Thursday, December 22, 2011

Satyagraha — "If police are stepping up their violence, we need to go and step up our nonviolence."  

The police had declared Monday, November 14th of 2011 as the day of the raid on the Occupy Oakland encampment.  It was the first Occupy site to call for a general strike that shut down the fifth largest port in the country; it was also the first Occupy gathering to report a shooting and a murder, as police violence also reached new heights.  With tensions mounting amidst political chaos, police escalated their violent crackdowns and the narrative of fear.  Hundreds of thousands of dollars were spent in preparation for the raid, police from around the state were called in, and uncertainty filled the air.

The night before, Pancho Ramos Stierle heard about growing tensions in the community and thought, "If police are stepping up their violence, we need to go and step up our nonviolence."  So on that Monday morning at 3:30AM, Pancho and his housemate Adelaja went to the site of the Occupy Oakland raid.  With an upright back and half-lotus posture, they started meditating.  Many factions of protesters were around but the presence of strong meditators changed the vibe entirely.  Around 6:30AM, the police showed up in full force.  Full-out riot gear, pepper spray, rubber bullets, tear gas.  All media was present, expecting a headline story around this incredibly tense scene.  Instead, they found 32 people, all peaceful, with Pancho and Adeleja meditating with their eyes closed in the middle of the Plaza.  As the police followed their orders of arresting them, people took photos -- particularly of two smiling meditators surrounded by police looking like they're ready to go to war.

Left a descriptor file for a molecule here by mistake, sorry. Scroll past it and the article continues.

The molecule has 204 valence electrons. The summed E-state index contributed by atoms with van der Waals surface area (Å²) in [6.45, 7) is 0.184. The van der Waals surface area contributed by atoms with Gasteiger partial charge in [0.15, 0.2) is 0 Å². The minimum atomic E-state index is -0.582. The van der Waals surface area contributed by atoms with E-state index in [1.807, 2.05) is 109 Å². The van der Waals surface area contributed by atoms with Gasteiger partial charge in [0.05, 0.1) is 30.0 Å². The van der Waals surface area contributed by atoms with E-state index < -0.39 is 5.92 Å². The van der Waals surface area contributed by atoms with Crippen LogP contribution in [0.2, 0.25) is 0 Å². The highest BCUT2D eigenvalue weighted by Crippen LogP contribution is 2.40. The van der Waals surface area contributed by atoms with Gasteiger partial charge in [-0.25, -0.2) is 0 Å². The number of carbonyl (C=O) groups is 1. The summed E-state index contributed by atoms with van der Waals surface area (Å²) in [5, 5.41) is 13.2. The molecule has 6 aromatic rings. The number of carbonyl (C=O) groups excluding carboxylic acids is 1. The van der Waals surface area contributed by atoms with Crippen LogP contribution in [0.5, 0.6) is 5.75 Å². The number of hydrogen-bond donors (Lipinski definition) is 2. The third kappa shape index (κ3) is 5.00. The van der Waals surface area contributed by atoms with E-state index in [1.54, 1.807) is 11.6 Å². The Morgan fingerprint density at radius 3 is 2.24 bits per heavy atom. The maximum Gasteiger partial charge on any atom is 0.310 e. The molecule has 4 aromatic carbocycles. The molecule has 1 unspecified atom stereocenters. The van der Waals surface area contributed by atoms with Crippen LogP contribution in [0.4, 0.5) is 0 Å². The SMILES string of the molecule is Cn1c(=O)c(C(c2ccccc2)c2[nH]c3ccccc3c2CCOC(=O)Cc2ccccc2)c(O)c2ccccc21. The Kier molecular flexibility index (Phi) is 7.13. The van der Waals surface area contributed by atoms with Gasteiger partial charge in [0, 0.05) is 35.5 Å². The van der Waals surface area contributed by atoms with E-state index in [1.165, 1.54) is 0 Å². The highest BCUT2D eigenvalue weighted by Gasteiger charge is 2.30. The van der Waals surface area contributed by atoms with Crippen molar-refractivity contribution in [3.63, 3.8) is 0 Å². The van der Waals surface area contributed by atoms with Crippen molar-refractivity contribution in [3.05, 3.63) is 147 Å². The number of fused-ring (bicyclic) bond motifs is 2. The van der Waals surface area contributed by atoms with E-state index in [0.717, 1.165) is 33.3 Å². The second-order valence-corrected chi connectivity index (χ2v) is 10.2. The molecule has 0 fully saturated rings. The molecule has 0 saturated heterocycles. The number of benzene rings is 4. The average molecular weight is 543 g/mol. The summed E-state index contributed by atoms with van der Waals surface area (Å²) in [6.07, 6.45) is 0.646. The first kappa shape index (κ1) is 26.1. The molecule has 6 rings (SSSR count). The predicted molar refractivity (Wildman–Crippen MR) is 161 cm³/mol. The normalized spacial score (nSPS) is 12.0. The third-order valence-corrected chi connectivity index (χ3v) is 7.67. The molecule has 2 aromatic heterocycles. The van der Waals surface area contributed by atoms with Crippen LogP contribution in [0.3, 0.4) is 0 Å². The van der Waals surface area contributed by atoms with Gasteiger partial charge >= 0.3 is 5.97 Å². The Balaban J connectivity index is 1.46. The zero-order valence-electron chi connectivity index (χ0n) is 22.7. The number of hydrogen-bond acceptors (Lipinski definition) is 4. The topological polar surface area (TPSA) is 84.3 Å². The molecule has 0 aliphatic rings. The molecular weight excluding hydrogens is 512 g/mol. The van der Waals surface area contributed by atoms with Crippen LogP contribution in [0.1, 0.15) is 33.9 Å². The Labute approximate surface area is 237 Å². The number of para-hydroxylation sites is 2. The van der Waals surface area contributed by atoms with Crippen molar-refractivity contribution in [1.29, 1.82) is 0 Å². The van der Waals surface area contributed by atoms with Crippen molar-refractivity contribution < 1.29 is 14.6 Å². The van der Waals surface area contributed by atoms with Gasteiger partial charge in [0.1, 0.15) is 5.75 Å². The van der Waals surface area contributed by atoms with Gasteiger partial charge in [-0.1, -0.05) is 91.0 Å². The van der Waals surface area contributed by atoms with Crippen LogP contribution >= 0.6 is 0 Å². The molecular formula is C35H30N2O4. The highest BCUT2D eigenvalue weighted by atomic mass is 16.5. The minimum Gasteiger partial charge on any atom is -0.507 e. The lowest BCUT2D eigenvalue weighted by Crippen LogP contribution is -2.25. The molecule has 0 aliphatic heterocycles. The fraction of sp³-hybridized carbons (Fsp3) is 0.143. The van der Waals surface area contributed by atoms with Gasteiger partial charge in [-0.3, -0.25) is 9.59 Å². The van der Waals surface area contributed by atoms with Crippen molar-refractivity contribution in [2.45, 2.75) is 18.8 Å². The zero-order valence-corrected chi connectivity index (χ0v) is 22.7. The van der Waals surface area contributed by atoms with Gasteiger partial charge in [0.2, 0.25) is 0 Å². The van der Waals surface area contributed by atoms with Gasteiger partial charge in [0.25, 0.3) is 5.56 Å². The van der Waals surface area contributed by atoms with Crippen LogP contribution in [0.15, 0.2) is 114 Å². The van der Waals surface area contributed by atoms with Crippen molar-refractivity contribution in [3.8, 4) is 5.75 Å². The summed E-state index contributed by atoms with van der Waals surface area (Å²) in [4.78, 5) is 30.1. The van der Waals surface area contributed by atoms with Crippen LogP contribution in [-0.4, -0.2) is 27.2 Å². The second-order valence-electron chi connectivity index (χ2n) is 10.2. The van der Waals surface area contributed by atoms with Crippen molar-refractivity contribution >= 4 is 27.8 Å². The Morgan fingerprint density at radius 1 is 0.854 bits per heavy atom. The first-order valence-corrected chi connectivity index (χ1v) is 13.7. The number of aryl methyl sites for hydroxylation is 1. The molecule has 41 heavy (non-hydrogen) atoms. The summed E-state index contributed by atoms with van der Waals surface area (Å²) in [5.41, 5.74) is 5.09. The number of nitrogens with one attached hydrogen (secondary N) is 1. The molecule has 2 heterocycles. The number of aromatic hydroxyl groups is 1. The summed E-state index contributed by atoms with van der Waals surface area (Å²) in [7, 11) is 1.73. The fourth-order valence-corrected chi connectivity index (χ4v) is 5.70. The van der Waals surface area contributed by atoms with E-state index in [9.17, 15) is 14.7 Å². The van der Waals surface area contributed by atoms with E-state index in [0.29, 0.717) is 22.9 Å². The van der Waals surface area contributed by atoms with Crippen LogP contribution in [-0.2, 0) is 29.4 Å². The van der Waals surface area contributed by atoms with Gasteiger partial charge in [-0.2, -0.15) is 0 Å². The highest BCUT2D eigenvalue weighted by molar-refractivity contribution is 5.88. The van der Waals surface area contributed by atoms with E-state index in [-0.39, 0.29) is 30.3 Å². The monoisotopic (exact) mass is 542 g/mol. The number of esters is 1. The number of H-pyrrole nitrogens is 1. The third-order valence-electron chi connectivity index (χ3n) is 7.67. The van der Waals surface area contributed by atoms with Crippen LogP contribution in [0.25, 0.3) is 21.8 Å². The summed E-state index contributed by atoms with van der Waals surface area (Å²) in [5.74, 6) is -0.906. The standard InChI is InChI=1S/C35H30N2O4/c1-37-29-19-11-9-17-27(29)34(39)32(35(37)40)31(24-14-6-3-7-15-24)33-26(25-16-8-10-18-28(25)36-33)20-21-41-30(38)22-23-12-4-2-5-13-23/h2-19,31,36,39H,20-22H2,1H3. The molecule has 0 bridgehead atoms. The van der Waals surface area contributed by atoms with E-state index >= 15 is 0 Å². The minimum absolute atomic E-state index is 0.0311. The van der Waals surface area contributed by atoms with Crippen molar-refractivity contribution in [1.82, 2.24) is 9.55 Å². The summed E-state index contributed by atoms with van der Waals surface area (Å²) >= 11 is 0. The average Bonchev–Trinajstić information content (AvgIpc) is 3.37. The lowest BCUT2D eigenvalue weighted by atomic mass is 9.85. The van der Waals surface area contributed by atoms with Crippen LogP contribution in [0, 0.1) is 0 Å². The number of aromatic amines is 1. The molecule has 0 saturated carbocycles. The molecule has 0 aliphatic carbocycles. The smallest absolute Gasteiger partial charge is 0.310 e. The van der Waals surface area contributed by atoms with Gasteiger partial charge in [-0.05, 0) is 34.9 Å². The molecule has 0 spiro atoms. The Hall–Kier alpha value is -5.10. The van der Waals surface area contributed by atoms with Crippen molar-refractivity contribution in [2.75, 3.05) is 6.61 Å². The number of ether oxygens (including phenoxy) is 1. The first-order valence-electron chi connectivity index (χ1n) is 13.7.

Within a day, that photo would spread to millions around the world, as Occupy Oakland raid ended without any reported violence.

One such experience can be enough for a lifetime.
Read the rest at Daily Good
If You Want To Be a Rebel, Be Kind
by Nipun Mehta , Nov 29, 2011
(h/t Clonal in the comments)


Clonal said...

Further three items about the gift economy

Greg's First Time at Karma Kitchen

A Gift Economy at Karma Kitchen

Restaurant Owner's KK Moment

Clonal said...

Then there is Eisenstein'sOccupy Love

Eisenstein's Sacred Economics

The purpose of this book is to make money and human economy as sacred as everything else in the universe.

Today we associate money with the profane, and for good reason. If anything is sacred in this world, it is surely not money. Money seems to be the enemy of our better instincts, as is clear every time the thought "I can't afford to" blocks an impulse toward kindness or generosity. Money seems to be the enemy of beauty, as the disparaging term "a sellout" demonstrates. Money seems to be the enemy of every worthy social and political reform, as corporate power steers legislation toward the aggrandizement of its own profits. Money seems to be destroying the earth, as we pillage the oceans, the forests, the soil, and every species to feed a greed that knows no end.